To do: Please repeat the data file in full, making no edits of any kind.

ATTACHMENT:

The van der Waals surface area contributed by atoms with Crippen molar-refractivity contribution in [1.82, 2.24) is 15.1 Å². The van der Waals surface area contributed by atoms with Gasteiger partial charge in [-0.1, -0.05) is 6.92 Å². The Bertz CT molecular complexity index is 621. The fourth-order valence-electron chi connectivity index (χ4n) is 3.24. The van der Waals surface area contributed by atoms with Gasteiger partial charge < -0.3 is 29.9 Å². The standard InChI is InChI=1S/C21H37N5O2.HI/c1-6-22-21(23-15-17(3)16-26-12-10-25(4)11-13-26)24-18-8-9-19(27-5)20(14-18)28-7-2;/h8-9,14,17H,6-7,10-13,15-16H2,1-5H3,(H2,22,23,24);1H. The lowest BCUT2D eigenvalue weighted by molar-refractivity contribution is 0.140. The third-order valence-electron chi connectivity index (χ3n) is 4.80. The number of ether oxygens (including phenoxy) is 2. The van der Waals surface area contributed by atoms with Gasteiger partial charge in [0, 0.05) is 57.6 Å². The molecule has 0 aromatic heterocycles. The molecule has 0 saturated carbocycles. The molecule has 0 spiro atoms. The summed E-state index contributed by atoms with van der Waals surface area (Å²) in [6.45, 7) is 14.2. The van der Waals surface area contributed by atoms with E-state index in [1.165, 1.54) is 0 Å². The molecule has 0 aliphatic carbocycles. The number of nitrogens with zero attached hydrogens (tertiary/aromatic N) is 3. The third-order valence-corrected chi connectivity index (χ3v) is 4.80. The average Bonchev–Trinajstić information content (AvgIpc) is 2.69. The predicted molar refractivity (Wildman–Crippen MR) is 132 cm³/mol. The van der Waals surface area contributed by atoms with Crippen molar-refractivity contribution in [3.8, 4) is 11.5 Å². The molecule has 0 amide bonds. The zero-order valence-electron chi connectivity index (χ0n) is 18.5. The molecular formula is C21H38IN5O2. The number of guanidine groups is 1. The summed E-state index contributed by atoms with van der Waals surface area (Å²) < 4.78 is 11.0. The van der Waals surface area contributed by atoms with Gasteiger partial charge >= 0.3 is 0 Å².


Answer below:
The van der Waals surface area contributed by atoms with Crippen molar-refractivity contribution in [1.82, 2.24) is 15.1 Å². The van der Waals surface area contributed by atoms with Gasteiger partial charge in [-0.1, -0.05) is 6.92 Å². The Bertz CT molecular complexity index is 621. The fourth-order valence-electron chi connectivity index (χ4n) is 3.24. The van der Waals surface area contributed by atoms with Gasteiger partial charge < -0.3 is 29.9 Å². The standard InChI is InChI=1S/C21H37N5O2.HI/c1-6-22-21(23-15-17(3)16-26-12-10-25(4)11-13-26)24-18-8-9-19(27-5)20(14-18)28-7-2;/h8-9,14,17H,6-7,10-13,15-16H2,1-5H3,(H2,22,23,24);1H. The lowest BCUT2D eigenvalue weighted by molar-refractivity contribution is 0.140. The third-order valence-electron chi connectivity index (χ3n) is 4.80. The number of ether oxygens (including phenoxy) is 2. The van der Waals surface area contributed by atoms with Gasteiger partial charge in [0, 0.05) is 57.6 Å². The molecule has 0 aromatic heterocycles. The molecule has 0 saturated carbocycles. The molecule has 0 spiro atoms. The summed E-state index contributed by atoms with van der Waals surface area (Å²) in [6.45, 7) is 14.2. The van der Waals surface area contributed by atoms with E-state index in [1.165, 1.54) is 0 Å². The molecule has 0 aliphatic carbocycles. The number of nitrogens with zero attached hydrogens (tertiary/aromatic N) is 3. The third-order valence-corrected chi connectivity index (χ3v) is 4.80. The average Bonchev–Trinajstić information content (AvgIpc) is 2.69. The predicted molar refractivity (Wildman–Crippen MR) is 132 cm³/mol. The van der Waals surface area contributed by atoms with Crippen molar-refractivity contribution in [3.8, 4) is 11.5 Å². The molecule has 0 amide bonds. The zero-order valence-electron chi connectivity index (χ0n) is 18.5. The molecular formula is C21H38IN5O2. The number of guanidine groups is 1. The summed E-state index contributed by atoms with van der Waals surface area (Å²) < 4.78 is 11.0. The van der Waals surface area contributed by atoms with Gasteiger partial charge >= 0.3 is 0 Å².